Guyot, Goblet and Cordon - Vine-Training Choices at Clos de la Tech
Named after a 19th century French scientist, this technique works well for our cooler, lower-vigor vineyards, including Domaine Lois Louise. For each vine, we preserve one or two of the previous year’s shoots (called canes in their second year) and train them along the fruiting wire; in the spring, the new shoots emerge from the internodes. This training system has a relatively low number of buds per vine, which, when maintained in a lower-vigor site, results in optimal internodal spacing and healthy canopy density.
Literally translated as 'goblet', this ancient method of vine training requires no trellising and results in bushy, goblet-shaped growth. The trunk of the vine is topped with a gnarled lump of old wood, the result of years of spur pruning. Vines trained in this manner are best suited for warmer, drier sites (in cooler areas, their bushy canopy is more susceptible to mildew) with less fertile soil (due to low bud count), such as parts of our Domaine Valeta and Domaine du Docteur Rodgers vineyards.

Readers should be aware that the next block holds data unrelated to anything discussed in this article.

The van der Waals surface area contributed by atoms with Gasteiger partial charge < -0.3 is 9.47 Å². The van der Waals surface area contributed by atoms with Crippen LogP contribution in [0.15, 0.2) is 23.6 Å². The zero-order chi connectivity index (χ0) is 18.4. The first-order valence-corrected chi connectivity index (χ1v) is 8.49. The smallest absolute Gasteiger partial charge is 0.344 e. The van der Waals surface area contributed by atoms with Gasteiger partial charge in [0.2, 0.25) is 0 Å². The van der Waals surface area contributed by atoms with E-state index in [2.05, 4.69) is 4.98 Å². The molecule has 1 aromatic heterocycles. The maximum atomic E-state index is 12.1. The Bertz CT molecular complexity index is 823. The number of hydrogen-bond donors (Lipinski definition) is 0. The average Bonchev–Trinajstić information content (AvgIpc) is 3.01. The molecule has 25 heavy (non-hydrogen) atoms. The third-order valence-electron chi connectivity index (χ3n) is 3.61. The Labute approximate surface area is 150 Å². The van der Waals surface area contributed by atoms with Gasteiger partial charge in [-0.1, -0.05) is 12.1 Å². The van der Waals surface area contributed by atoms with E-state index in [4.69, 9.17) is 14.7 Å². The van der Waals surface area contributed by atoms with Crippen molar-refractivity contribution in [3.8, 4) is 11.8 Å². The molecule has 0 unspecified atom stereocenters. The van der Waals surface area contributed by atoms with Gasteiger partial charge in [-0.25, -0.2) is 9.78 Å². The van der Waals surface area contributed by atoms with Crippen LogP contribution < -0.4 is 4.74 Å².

Like Goblet, this training style also utilizes spur pruning. Though instead of head training, one (or two) permanent branch, or 'cordon', on one side of the vine, is trained along a fruiting wire. The cordon is never pruned away and bears eight to nine two-bud spurs. Cordons have more buds per vine than Goblet and Guyot, which makes Cordon a good fit for the more fertile and slightly high-vigor sites such as Domaine du Docteur Rodgers.
By judiciously using a combination of these three vine-training techniques, the stage is set for producing world class Pinot Noir at Clos de la Tech.